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‘The Doors’ (R)

By Hal Hinson
Washington Post Staff Writer
March 01, 1991

Whirling in delirious circles, his eyes turned inward, focused on the lizard brain, the Jim Morrison of Oliver Stone's "The Doors" is a rock Dionysus. The music was pagan, tribal, the concerts long slithering rides on the snake's back, with Morrison mounted on the serpent's head, death-obsessed, wasted, cracking the whip on the bacchanal. He sang about strange days, soft asylum and the end; he sang about breaking on through to the other side. And, sitting in his foxhole in Vietnam, Oliver Stone bought it. He bought it hook, line and sinker.

Millions of others did too, of course. It was a movement, the '60s, a genuine moment in time, and that's what Stone is struggling to define. He wants to sweep us up in the frenzied spirit of stoned excess, pull us into the psychedelic spirals of Morrison's dance, inside his freaky abandon, to capture for us -- make us feel -- the hallucinatory rapture of the period. It's a fool's game he's indulged in and, quite naturally, he makes a fool of himself. The film is an absurdity -- muddled, self-serious, alienating, a stone drag.

"The Doors" is like a party where everybody's tripping except you. Stone turns the '60s not into the decade of peace and love and rock-and-roll, but into the decade of acting out, of shameless, self-delusional indulgence. The film could strike a killing blow to our nostalgia for those days. You don't want to be there. I don't care what Dylan said, everyone must not get Stoned.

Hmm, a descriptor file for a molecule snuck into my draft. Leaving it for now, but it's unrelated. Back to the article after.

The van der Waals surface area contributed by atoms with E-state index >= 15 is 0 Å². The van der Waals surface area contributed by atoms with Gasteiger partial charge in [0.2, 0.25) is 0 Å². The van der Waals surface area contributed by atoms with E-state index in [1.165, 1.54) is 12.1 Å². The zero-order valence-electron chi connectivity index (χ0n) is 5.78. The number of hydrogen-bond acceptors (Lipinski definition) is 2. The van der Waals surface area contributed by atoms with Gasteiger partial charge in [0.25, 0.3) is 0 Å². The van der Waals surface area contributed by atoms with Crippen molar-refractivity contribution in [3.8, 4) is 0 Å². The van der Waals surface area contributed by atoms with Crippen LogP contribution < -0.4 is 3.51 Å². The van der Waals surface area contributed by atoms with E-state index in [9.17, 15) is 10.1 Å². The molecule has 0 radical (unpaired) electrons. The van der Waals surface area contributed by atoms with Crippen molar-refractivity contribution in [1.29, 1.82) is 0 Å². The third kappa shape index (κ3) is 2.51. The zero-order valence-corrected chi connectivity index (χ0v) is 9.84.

The picture -- which Stone wrote along with J. Randall Johnson -- begins with a scrambled childhood memory in which Morrison, while on a family car trip, sees an aged Indian dying beside the road. It jumps rapidly, like a phonograph needle skidding across the biographical record, to Morrison's arrival in California and immersion into the Venice Beach scene, his days in film school at UCLA (which he quit after his first effort was blasted by his classmates), his first encounters with Ray Manzarek (Kyle MacLachlan), who was to become his keyboardist, and Pamela Courson (Meg Ryan), who would become his girlfriend and muse.

It shows Morrison (Val Kilmer) wandering the beachfront with his loping, panther gait, shirtless, paperback in hand, as if he were desperate for someone to notice how darned cool he is, how singular. It shows him with his notebooks of poetry and drawings, his litter of books by Artaud and Rimbaud. It shows him singing his first song to Manzarek, who jumps up immediately and suggests they start a band. "This planet is screaming for change, Morrison," he says. "We have to make the myths."

These myths, as rough and inchoate as they are, are what Stone has chosen as his subject. He's not content with just placing Morrison under his microscope; he wants to go deeper, to break on through to the essence of the essence. Stone makes a brief appearance in the film, as a bearded university film professor, and that's essentially what he is, a lecturer in hipster drag. He's the village explainer, and what he does in "The Doors" is expose himself as the ultimate square -- Mr. Jones, in the flesh.